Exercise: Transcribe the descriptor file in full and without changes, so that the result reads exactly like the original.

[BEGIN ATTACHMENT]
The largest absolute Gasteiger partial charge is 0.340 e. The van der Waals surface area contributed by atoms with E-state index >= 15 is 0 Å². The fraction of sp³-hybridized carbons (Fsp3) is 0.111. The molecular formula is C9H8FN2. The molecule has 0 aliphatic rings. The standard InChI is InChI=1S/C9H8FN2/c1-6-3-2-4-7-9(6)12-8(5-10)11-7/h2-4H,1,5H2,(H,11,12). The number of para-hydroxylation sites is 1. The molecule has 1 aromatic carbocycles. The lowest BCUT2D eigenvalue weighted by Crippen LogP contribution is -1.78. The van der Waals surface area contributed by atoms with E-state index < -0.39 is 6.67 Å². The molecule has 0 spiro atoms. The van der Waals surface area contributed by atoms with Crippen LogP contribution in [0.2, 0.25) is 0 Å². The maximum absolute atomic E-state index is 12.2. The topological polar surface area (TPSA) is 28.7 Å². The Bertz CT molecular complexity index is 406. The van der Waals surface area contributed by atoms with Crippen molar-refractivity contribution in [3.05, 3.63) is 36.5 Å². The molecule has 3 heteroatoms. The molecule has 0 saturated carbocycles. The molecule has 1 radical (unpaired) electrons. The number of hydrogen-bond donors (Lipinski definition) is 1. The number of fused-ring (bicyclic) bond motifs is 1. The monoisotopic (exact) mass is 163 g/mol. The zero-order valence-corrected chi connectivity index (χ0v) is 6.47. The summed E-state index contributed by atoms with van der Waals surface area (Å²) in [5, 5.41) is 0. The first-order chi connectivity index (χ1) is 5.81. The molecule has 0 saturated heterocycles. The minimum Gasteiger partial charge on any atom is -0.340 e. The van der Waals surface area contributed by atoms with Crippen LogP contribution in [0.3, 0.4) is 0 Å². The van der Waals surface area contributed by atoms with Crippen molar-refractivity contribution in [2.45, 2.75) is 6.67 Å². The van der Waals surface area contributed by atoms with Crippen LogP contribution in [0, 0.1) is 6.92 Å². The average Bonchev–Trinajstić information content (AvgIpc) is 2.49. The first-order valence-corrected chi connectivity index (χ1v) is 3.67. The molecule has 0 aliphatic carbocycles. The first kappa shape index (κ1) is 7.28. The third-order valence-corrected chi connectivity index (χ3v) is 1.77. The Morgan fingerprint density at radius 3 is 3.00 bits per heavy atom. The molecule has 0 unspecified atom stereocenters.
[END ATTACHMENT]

The largest absolute Gasteiger partial charge is 0.340 e. The van der Waals surface area contributed by atoms with E-state index >= 15 is 0 Å². The fraction of sp³-hybridized carbons (Fsp3) is 0.111. The molecular formula is C9H8FN2. The molecule has 0 aliphatic rings. The standard InChI is InChI=1S/C9H8FN2/c1-6-3-2-4-7-9(6)12-8(5-10)11-7/h2-4H,1,5H2,(H,11,12). The number of para-hydroxylation sites is 1. The molecule has 1 aromatic carbocycles. The lowest BCUT2D eigenvalue weighted by Crippen LogP contribution is -1.78. The van der Waals surface area contributed by atoms with E-state index < -0.39 is 6.67 Å². The molecule has 0 spiro atoms. The van der Waals surface area contributed by atoms with Crippen LogP contribution in [0.2, 0.25) is 0 Å². The maximum absolute atomic E-state index is 12.2. The topological polar surface area (TPSA) is 28.7 Å². The Bertz CT molecular complexity index is 406. The van der Waals surface area contributed by atoms with Crippen molar-refractivity contribution in [3.05, 3.63) is 36.5 Å². The molecule has 3 heteroatoms. The molecule has 0 saturated carbocycles. The molecule has 1 radical (unpaired) electrons. The number of hydrogen-bond donors (Lipinski definition) is 1. The number of fused-ring (bicyclic) bond motifs is 1. The monoisotopic (exact) mass is 163 g/mol. The zero-order valence-corrected chi connectivity index (χ0v) is 6.47. The summed E-state index contributed by atoms with van der Waals surface area (Å²) in [5, 5.41) is 0. The first-order chi connectivity index (χ1) is 5.81. The molecule has 0 saturated heterocycles. The minimum Gasteiger partial charge on any atom is -0.340 e. The van der Waals surface area contributed by atoms with Crippen LogP contribution in [0.3, 0.4) is 0 Å². The van der Waals surface area contributed by atoms with Crippen molar-refractivity contribution in [2.45, 2.75) is 6.67 Å². The van der Waals surface area contributed by atoms with Crippen LogP contribution in [0, 0.1) is 6.92 Å². The average Bonchev–Trinajstić information content (AvgIpc) is 2.49. The first-order valence-corrected chi connectivity index (χ1v) is 3.67. The molecule has 0 aliphatic carbocycles. The first kappa shape index (κ1) is 7.28. The third-order valence-corrected chi connectivity index (χ3v) is 1.77. The Morgan fingerprint density at radius 3 is 3.00 bits per heavy atom. The molecule has 0 unspecified atom stereocenters.